The stock market giant, banking sector, is struggling with its risk exposures. The policies of deduction on NPL have been resorted with restriction up to one percent of classified advances. Excise duty on banking services has been increased from 10% to 16%. All this will reduce investor focus on banks and hence most of the analysts are neutral to negative for banking sector investments.
The sector is still struggling to come out of the two-year old coma, but the conditions do not seem to be normalizing in the powerless environment in Pakistan.
The government has established an export investment support program of Rs. 40 billion and abolished the FED on imports and supply of VSF to strengthen the textile industry. It has increased withholding tax on raw materials import from 2% to 4%.
Looking at the existing power and country's ethnic and political environment the sector will remain under pressure until the solid growth factors are established in the industry. The outlook for the sector is neutral to negative by most of the analysts.
The budgetary measures will have overall mixed impact on the market and there are quite limited options left for the bourses. Textile, chemicals, banking, and other financial sectors are not given much weight in the budget while fertilizers, cement, power are given emphasis.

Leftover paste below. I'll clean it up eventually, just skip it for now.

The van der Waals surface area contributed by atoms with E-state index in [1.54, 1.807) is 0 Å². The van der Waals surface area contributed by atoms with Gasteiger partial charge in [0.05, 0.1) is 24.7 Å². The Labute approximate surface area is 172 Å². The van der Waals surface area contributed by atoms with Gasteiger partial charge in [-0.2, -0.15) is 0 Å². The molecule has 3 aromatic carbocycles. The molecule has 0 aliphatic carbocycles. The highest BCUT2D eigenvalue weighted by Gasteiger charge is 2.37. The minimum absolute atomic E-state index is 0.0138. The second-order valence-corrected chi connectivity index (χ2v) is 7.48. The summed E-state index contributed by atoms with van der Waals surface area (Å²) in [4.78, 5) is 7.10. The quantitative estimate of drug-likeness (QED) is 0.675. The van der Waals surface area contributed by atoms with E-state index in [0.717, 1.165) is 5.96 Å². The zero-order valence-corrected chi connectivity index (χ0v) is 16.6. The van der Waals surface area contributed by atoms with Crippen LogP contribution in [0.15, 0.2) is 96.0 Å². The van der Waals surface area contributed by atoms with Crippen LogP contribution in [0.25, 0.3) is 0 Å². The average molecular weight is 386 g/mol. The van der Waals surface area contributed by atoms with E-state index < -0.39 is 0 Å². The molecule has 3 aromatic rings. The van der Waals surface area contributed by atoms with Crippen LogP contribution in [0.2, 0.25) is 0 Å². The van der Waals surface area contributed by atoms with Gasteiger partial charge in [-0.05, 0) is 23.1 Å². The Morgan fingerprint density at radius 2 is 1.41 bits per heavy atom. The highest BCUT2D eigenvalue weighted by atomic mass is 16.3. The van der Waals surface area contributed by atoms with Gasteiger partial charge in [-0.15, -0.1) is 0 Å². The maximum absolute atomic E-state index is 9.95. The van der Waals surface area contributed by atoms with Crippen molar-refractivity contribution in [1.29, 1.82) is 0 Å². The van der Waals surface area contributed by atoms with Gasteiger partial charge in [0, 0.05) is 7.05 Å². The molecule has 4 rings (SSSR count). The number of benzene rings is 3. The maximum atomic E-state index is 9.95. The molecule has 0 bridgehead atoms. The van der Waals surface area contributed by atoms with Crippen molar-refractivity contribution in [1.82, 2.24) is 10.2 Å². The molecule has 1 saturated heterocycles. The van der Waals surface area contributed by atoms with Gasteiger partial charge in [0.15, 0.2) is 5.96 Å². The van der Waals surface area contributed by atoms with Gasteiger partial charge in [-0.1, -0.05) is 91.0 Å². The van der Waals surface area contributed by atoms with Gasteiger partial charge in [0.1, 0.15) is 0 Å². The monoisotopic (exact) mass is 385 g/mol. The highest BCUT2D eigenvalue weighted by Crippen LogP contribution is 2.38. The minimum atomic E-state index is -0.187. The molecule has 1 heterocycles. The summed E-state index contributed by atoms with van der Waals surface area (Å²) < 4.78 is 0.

The recent T-Bill auctions on 17th July 2009 have witnessed a significant decline in the interest rates, indicating a solid decrease of 100 to 200 bps in the discount rates. The yields on 6 months and 12 months tenor bills have declined by a sharp 71 bps and 100 bps respectively in the current auction by State bank of Pakistan. The 6M-KIBOR has also declined by 82 bps to 12.98% on 17th July 2009 from its previous peak of 13.8% on May 21st 2009.
The decrease in interest rates is always a profitable for the bourses and the companies alike. On the day of the auction, the KSE 100 index witnessed a more than 200 points increase and the market broke through the psychological level of 7000.
Keeping in mind the expansionary budget of FY10, new tax policies and the decreasing interest rates, we can safely say that the market will pick up its pace in the coming few months and at the announcement of monetary policy it will be bullish.
Analysts predict the market will reach 10,000 levels in the current year.